The Thick And The Dead Page 2

2) Listen with real music. A reviewer who bases his opinions of a speaker's performance on Jazz at the Pawnshop, the JVC Audio Symphony, or the Sheffield sampler CD should be tossed on the pyre incinerating all extant copies of said material. Aren't you, dear reader, more interested in how the device under review handles Mahler's 5th, "Vissi d'Arte," Woody Herman, Furtwangler, Ella, the Schumann E-flat Quintet, or Muddy Waters? I'll allow Marni Nixon, but not Amanda McBroom. You can have two Telarc bass drums and one slam of the garage door. That's it.

3) Worry about ends, not means. After a while, reviewers begin to give credence to whatever manufacturers are promoting this year. A current craze is the metal-dome tweeter, a device which, due to its rigidity and low moving mass, scores well on the kind of waterfall FFTs we all know how to perform. This is a case of a material tailored to a measurement, forgetting two cardinal rules for speaker transducers: their diaphragms exhibit a high degree of self-damping, and generate low amounts of diaphragm noise (the eigentones made by the material when set in motion). Metals of all sorts are lousy in both respects. True, the best metal-domes sound better than the worst soft-domes. Still, I would never have a metal tweeter in my speaker system as I cannot abide the tinfoil colorations. Damping the metal with soft-dome materials such as polyamide seems to give the worst of both worlds.

4) Know your software. In particular, know how the recording was made. Distantly miked recordings done with omnis are forgiving and sound great on speakers having a forward tonal balance, as well as many minimonitors. Close-miked cardioid and other directional mics yield recordings which are often harder to reproduce accurately and pleasingly, and this is not necessarily the fault of the recording. If a speaker only sounds good on the distantly miked stuff, or on xylophone solos, that doesn't necessarily mean it's a winner.

5) Have a reference system. This is a toughie; you actually need two---preferably three---preamps and power amps, and remember the differences between them. Most frequently, differences in amplifier tonal balance show up at the frequency extremes. A good speaker sounds less warm on the high-damping solid-state amp with the undersized supply, quite full on the tube gear, and in the middle on the good (I hesitate to say "neutral") electronics. The gear should stay constant for quite a while, maybe a year or so. Costly and inconvenient.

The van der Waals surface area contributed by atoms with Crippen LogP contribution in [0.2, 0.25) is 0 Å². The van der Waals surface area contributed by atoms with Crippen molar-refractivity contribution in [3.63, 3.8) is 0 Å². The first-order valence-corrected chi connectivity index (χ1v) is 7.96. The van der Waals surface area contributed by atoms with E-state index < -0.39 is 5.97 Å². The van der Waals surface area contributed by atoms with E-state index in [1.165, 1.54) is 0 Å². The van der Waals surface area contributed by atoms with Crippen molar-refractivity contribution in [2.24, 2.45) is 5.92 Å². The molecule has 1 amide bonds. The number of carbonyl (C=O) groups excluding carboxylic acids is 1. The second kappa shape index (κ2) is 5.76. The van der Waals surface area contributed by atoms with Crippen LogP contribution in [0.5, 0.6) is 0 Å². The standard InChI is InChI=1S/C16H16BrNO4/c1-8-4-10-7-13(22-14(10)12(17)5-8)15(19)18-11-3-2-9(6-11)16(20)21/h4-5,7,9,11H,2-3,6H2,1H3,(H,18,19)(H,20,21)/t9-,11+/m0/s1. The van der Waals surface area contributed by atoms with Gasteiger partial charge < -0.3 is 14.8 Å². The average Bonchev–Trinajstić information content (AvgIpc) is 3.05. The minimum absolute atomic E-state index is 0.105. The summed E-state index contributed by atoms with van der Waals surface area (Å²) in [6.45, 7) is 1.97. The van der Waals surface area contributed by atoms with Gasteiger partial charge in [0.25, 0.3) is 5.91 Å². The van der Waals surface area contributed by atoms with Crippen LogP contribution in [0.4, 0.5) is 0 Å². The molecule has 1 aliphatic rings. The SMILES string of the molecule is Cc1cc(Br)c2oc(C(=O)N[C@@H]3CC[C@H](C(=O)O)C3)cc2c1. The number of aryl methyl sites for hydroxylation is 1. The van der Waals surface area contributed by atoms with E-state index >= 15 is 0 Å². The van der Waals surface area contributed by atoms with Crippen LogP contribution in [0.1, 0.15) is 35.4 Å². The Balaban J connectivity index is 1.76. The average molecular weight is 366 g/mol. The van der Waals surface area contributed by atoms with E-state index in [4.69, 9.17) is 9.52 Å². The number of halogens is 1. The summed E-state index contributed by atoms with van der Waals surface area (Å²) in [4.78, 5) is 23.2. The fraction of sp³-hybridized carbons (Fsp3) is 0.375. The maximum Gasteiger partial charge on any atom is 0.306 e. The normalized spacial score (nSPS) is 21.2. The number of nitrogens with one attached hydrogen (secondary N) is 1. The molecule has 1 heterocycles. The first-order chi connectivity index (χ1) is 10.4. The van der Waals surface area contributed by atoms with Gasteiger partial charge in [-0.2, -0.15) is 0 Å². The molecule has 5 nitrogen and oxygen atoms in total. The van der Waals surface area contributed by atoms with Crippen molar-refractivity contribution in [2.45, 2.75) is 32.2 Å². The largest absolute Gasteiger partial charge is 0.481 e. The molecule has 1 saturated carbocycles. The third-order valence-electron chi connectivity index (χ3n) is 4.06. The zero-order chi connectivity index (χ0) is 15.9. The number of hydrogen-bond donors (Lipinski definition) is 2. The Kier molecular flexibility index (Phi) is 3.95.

6) Don't be a closet designer. Which is why I'm unsuited for this work. Designers invariably hate gear not designed to their prejudices. I dislike dipoles, for example, and always find fault with them regardless of their sound. Of course, promoters like the guy who claims a -3dB point of 18Hz for his dipole are only grist for my mill. Yes, I can conceive of a measurement condition under which such a result might be obtained. No, that is no guarantee you will actually hear anything like true, extended, linear low bass from that speaker. Praising a dipole for its bass is like loving a Ferrari for its fuel economy.

7) Make useful measurements. The standard pressure-amplitude response curve which infests speaker reviews around the planet is often worse than useless, particularly when made "on axis" (where, oh where, is the "axis" of a planar or multidriver array system?). If you want to make measurements, make four simultaneously, and display the results one above the other: amplitude ("frequency response" and good luck), phase change with frequency, modulus of impedance, and THD with constant drive yielding 90dB/SPL at one meter for all audio frequencies. As far as I'm concerned, you can stop the test when THD surpasses 3%, a point at which the sinewave is quite visibly distorted. Abrupt phase-angle changes and phase change not linear with frequency indicate a disregard for phase coherency. Impedance humps more than double the mean value; or, appearing at more than one, max two, frequencies, show the designer didn't do his homework.

I suppose there is more I could go into: the reviewer should have an ability to differentiate high-Q behavior (such as engineered-in panel resonances) from real bottom end, or sense enough to operate with program sources of correct absolute polarity, or think to place speakers at the correct vertical height for listening (assuming the manufacturer knows what that is), etc. However, I hear my faithful ethnic sidekick/employee, Kato, yelling that he's run out of speaker-cone copolymer. Since we like to do everything here In-House, I must now hightail it out to the company oil well and get, er, cracking. "Kato, did you park Black Beauty under the gusher again?!"